“So even though we say that we don’t have ramifications because we have our sales tax in place, it really is a grab,” she said. “It’s a grab for power.”
The late-session bill was supposed to go to the full Senate for a vote on Thursday, but was delayed until Monday.http://chapelboro.com/news/state-government/tax-bill/
As state lawmakers wrangle over a budget agreement, nearly 100 teaching assistants in the Chapel Hill-Carrboro school system are in limbo, waiting to find out if they’ll still have jobs when school starts.
Arasi Adkins is the Human Resources Director for Chapel Hill-Carrboro City Schools. She says 79 local teaching assistant positions will remain unfilled until state budget negotiations are complete.
“Their livelihood is hanging in the balance,” says Adkins. “They’re waiting to be re-hired. We’re kind of holding on, so this is extremely difficult for them [and] it’s extremely difficult for us in terms of staffing. It’s been a very challenging summer.”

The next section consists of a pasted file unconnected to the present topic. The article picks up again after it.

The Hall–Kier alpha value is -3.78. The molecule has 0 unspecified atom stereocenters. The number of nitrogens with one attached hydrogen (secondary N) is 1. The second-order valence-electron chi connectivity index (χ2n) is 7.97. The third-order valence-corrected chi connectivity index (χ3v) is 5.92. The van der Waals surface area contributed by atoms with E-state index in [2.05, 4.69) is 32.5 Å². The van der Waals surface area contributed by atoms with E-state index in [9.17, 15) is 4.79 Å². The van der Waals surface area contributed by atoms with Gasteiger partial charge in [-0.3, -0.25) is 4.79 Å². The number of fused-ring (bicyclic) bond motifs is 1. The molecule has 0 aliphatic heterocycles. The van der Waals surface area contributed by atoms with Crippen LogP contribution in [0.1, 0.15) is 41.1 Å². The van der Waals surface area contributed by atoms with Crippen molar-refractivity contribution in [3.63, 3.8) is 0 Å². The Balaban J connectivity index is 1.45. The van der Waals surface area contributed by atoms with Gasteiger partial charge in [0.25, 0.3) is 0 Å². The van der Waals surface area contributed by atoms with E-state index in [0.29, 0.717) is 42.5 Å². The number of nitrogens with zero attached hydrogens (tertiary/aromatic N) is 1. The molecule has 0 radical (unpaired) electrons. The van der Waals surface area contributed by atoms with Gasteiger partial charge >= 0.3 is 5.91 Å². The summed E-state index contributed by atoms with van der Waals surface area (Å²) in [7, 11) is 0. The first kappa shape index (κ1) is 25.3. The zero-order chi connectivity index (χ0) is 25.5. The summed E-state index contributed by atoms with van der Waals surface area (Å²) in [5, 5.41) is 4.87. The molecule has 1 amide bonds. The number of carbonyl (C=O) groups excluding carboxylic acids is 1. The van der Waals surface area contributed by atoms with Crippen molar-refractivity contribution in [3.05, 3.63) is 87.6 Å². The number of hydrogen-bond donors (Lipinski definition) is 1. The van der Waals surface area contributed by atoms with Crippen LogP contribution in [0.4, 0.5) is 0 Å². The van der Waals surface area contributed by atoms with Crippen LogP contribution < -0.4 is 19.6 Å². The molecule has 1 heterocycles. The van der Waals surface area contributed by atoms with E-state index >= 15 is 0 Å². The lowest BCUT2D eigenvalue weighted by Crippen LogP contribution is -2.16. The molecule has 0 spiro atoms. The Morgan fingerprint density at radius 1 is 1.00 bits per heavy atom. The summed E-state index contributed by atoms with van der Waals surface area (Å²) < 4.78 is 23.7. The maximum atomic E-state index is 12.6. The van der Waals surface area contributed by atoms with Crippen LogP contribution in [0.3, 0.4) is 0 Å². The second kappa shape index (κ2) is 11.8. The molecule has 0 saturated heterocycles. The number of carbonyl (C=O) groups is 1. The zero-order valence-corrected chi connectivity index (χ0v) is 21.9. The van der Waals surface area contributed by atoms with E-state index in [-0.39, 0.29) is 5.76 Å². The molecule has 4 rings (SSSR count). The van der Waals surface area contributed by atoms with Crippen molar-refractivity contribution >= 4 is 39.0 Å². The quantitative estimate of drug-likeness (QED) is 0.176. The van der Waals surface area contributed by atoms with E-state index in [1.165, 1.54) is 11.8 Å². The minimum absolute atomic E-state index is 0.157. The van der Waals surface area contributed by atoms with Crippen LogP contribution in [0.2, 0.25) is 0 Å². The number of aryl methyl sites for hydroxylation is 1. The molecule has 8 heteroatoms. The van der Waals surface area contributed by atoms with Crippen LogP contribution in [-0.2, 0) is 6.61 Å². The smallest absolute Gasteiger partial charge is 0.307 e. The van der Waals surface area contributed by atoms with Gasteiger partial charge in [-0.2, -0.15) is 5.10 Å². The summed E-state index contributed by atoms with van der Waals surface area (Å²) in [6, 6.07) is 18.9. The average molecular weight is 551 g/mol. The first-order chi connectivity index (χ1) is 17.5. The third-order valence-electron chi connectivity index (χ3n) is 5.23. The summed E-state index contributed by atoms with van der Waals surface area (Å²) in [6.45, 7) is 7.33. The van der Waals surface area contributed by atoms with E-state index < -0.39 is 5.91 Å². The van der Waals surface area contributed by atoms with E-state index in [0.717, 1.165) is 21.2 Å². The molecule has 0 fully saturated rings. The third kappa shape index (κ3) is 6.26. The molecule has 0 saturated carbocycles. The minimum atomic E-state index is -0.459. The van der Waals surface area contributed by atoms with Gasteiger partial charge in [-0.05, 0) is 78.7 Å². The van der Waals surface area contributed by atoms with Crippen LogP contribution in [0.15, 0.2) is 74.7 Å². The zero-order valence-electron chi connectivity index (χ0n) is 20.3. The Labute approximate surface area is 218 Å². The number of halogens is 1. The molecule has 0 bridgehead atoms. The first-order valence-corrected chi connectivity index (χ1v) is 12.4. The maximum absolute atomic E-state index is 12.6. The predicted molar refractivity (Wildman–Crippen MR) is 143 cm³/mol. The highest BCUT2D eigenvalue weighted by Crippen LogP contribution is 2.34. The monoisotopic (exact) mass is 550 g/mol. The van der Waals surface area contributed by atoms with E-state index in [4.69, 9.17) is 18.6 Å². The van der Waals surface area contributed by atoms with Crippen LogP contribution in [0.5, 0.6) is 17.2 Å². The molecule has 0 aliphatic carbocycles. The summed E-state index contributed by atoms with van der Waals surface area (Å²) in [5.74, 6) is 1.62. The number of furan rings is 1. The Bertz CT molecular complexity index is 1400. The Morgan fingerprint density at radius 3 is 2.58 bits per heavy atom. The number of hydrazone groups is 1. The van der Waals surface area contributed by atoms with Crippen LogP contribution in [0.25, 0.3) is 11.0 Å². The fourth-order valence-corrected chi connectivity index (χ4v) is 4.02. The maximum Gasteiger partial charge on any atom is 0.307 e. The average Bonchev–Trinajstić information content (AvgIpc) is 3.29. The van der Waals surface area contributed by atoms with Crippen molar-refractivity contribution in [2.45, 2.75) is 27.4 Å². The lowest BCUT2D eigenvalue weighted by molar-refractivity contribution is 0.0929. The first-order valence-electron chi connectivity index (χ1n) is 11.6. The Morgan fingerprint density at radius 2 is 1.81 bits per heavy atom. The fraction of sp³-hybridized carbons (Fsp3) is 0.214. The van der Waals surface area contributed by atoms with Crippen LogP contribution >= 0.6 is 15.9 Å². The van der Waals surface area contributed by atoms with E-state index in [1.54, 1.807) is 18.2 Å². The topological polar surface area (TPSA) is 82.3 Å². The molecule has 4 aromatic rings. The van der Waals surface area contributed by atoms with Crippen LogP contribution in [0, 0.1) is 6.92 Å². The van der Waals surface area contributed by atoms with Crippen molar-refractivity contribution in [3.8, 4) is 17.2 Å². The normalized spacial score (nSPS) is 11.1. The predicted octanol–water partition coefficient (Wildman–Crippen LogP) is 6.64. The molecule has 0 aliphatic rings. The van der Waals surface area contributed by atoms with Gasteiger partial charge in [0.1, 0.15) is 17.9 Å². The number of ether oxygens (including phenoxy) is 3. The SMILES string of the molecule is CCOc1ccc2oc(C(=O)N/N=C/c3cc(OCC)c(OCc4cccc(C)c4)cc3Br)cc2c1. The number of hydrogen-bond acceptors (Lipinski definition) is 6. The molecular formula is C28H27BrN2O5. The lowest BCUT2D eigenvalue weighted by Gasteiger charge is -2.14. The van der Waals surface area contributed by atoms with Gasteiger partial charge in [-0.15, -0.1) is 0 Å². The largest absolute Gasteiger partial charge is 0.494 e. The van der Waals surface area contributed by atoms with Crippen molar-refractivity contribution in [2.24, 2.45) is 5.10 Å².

Last year, in response to state budget cuts, Chapel Hill-Carrboro City Schools hired new teaching assistants on one year contracts that the district paid for using reserve funds. Now, school officials say the district has run out of reserve funds to cover the shortfall, and they’re waiting to see what, if anything, the state will do to help pay for teaching assistants.
“Because there’s such a huge variance in the House version of the budget and the Senate version of the budget, it really is difficult to do anything other that wait,” says Adkins.
Negotiations between the state House and Senate are stalled as legislators debate competing spending plans. The House version calls for a five or six percent raise for teachers while the Senate wants to push that up to 11 percent, but pay for those raises by cutting teaching assistants.
The Chapel Hill-Carrboro school board is waiting until July 17 to adopt its local budget for next year. In anticipation of further cuts to state funding the board has identified two levels of potential budget cuts.